Google Play Services ARE NOW REQUIRED! Google servers are used to send and recieve messages. Why has this changed? Google Play Services were never required before. 90% of my apps run without Google Play Services disabled and will never give the google play services error notification. Signal works but only when usimg the app. When not in the app it wont notify of new messages.

    Does anyone know if going back to an older version will work or a way to bypass google play services?


    1. avatar
      Jan Youngren Author

      Hi, RJ. If I understand you correctly, the issue you’re talking about has been bugging everyone for over a year now. You should try installing Signal while Google Play Services are disabled. Hope this solves your problem!


  3. Ktate

    I have ExpressVPN…is Signal redundant? Help a senior citizen out!


    1. avatar
      Jan Youngren Author

      Hi, Ktate. It sure is not. To start with, your friends might not be using a VPN, which means your messages won’t be encrypted on their side. But if you use Signal, all messages will be encrypted. Does that mean you don’t have to use a VPN? Well, it still can help for your privacy. For example, when you use Signal, your Internet Service Provider (ISP) will know that you’re using it. But if you turn on the VPN, it will only see that you’re sending encrypted data somewhere to someone. Hope this clears things out 🙂


  4. Sheryl

    My cousin and I both use Signal. We want to know how much data it gobbles up when you use phone call or FaceTime modes.


    1. Mikaela Bray

      Hi, Sheryl. It’s true that Signal used to gobble up data before but this should’ve been fixed by now. You can check the exact data usage numbers on your phone.


  5. L. Wolfe

    12/11/2020 two days ago Signal updated itself thru Google Play Store. For one day, I kept receiving notifications that Signal would not work unless Google Play Store was enabled (I keep ALL Google apps disabled or at least turned off); but, I could clear the notification and go on with usage as before. Today (day two) Signal has stopped working – no access to messages past or present – with the admonishment that Signal would not work unless Google Play Store was enabled. So even if Signal is not data mining, the requirement that Google Play Store be enabled for Signal to work allows Google a platform for data mining.

    Even if you go to signal.org/install you get rerouted to Google Play Store. Thus, you can not by-pass Google and re-install/install/update the app straight from signal.org.

    Remember, Google in all its forms and apps, to include all its subs like WhatsApp, is the largest personal information data mining entity in the world. And currently, personal information data mining is the largest source of identity theft.

    My rating of Signal is now zero (0) as this appears to be a major security breach. And yes, I’ve uninstalled Signal even though it has cost me ALL of my text messages past and present.


    1. Richard Allen

      why don’t you just update it using the latest APK?


      1. Andromeda237

        @Agreed.


  6. Linux

    Three things I don’t understand.
    1. Why would the whatsapp co-founder put money into this? Isn’t it essentially against what he wants (mining peoples data I would assume). I think his involvement needs to be investigated/explained more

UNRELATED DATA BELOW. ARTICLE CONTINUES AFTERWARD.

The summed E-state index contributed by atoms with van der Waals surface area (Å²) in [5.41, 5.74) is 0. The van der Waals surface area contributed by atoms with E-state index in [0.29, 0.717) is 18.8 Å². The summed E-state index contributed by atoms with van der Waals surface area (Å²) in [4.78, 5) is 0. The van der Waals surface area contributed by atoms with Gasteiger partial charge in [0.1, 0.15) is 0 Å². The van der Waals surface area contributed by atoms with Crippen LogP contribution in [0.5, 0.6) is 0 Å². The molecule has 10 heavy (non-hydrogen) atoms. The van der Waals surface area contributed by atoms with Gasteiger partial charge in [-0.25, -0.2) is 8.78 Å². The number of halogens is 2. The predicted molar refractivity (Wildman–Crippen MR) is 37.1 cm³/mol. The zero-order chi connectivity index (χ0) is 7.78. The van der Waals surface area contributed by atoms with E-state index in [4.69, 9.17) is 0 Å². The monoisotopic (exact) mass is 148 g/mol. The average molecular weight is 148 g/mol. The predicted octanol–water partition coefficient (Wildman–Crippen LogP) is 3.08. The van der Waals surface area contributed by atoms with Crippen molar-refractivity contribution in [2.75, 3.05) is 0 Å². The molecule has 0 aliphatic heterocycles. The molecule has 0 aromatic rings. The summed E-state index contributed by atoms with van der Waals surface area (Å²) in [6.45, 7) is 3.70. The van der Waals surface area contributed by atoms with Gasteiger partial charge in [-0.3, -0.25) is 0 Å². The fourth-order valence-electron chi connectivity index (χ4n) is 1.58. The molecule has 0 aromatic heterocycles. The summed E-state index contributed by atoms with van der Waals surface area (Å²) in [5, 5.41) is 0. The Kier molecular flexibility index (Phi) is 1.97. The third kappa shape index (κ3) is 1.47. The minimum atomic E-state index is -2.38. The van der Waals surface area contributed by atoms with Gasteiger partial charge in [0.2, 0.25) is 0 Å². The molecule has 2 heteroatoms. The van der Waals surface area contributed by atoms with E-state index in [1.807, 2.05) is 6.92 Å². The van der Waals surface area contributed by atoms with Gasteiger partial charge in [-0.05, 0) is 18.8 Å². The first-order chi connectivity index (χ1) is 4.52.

2. What does signal need to store metadata on their servers? In and end-to-end system on the sender and receiver should be in the loop. Having an intermediary in there is a huge cause for concern. Telegram for instance AFAIK does not need to insert itself in the middle of your conversaton.
    3. Has signal undergone a security audit(s) by anyone? If this information could be put into the article it would be useful to understand just how (in)secure it might be.


    1. Lookasso

      Whatsapp has been sold to Facebook, why should its old owner be involved in data mining?


    2. Deepak Huxley

      These are great questions! Also tre funding of the US Gov? Highly questionable.


      1. CJ Jacobs

        You wonks and your assertion that an app having received money from government entities is growing old. A crap ton of privacy and open source projects wouldn’t exist if they didn’t derive some of their funding from the US government. Getting funding from the US doesn’t “automagically” make a service bad. That statement is especially salient when the service has been audited to make sure it works as it should.


  7. Paul Jerrod

    The security of this app sounds incredible! I hate the way companies collect and distribute information these days, and this seems like a perfect app to use to combat that.


  8. Mike McKinley

    I hope that everyone knows that email is a terribly insecure way to send anything of any importance. If anyone sends you important, private information through email, it is like yelling it out to the world for all to hear. I often have clients that send me their login information to social media sites so I can troubleshoot and maintain their accounts. It is much safer when sent with the Signal app.


  9. Lena J

    It actually sounds interesting, I didn’t even know about this protocole. It really sounds like a great tool for privacy. Thanks for sharing this, I’m discovering new stuff everyday thanks to you guys !


  10. Sven Ebersbach

    This may seem too good to be true, but it bears checking out. If it’s as good as it claims, this could be a great tool for anyone who treasures their privacy. I am awed by this concept and want to thank whoever posted this article to spread the good news!